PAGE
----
Wednesday, August 16, 2017

Why that Toxic A**Hole Gets to Keep His Job

When you hear the word "toxic," are you filled with the warm fuzzies?

Certainly not. When you hear the word, you think of poison. Maliciousness. Harm.

But guess what? If you're in the workplace, you're probably exposed to toxicity not through some chemicals or bad water -- but because of the person sitting in the next cubicle.

A new study released today by Fierce, Inc.  finds that there are toxic people in workplace, and they're causing a lot of harm. But instead of complaining about such people -- as we would if our drinking supply became toxic -- we are silent, the survey finds.

Specifically, the survey finds:

  • 53% of 1,000 respondents say they handle toxic colleagues by ignoring them
  • Only 24% of them confront these toxic co-workers
  • 18% complain to management
  • 41% of employees say that management does nothing about the situation once they are alerted
The fallout from these toxic employees, who are described at lazy, negative and unsatisfied with their jobs, is that that increase the stress of their colleagues. They hurt morale, decrease productivity and negatively impact the quality of the work. Women feel the effects even more than men and are more likely to leave a job because of toxic co-workers, the survey finds.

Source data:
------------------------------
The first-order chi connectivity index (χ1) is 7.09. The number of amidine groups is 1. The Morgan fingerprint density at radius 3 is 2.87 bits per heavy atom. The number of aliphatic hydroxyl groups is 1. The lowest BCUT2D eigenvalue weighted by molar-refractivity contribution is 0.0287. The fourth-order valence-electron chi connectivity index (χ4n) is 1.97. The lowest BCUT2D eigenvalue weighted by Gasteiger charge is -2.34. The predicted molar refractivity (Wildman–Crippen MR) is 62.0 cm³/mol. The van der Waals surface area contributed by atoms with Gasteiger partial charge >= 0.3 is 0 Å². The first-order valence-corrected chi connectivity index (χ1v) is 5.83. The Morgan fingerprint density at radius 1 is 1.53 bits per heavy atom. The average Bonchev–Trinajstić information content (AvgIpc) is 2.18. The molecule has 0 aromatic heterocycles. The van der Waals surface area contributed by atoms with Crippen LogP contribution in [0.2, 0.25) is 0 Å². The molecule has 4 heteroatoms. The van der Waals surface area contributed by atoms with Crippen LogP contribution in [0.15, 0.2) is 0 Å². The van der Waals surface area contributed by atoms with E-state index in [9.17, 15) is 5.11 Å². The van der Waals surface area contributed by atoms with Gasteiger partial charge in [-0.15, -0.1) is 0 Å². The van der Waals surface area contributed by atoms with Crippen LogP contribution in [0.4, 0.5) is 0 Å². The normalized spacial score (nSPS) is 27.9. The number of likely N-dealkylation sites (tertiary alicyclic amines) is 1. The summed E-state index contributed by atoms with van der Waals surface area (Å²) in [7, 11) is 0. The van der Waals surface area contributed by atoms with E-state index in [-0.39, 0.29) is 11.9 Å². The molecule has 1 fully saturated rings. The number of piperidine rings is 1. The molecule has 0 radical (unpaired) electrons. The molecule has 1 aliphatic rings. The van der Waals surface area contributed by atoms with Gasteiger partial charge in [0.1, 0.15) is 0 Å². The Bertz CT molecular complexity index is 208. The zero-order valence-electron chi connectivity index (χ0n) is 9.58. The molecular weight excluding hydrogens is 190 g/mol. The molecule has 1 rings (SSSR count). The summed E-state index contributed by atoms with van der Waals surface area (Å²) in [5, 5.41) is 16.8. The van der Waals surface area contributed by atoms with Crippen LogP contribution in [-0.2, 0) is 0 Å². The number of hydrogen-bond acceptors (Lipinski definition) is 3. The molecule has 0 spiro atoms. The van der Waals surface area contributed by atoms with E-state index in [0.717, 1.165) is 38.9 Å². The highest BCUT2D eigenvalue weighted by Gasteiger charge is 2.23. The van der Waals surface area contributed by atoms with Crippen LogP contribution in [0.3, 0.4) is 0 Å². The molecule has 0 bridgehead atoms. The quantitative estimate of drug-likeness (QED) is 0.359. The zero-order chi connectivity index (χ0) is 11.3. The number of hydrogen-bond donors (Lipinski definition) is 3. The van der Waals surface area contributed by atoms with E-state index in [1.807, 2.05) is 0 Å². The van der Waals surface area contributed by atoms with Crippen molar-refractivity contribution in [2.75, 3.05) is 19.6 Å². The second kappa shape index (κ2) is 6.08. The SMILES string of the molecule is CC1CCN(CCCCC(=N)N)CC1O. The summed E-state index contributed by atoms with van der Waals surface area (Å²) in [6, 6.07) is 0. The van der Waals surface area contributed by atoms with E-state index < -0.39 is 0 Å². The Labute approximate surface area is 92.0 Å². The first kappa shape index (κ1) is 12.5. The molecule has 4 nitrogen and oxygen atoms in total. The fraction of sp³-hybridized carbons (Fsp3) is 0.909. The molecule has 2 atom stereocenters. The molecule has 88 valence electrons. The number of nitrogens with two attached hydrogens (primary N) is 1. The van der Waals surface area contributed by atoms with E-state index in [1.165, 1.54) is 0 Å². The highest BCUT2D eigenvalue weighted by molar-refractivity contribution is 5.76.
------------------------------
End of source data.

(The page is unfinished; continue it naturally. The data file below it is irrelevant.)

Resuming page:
The survey also finds that less than one in five believe that a toxic colleague will change if confronted. However, that could change if more workers were trained to have better confrontation skills, says Stacey Engle, executive vice president at Fierce, Inc.

"A successful confrontation will leave both parties feeling like the relationship has been enriched and issues have been resolved. Without the skills to confront, it’s not surprising that employees don’t feel like the tactic is successful, and in turn are less likely to try to improve the situation. This cycle can be the downfall of a good team, or even organization if not addressed," Engle says.

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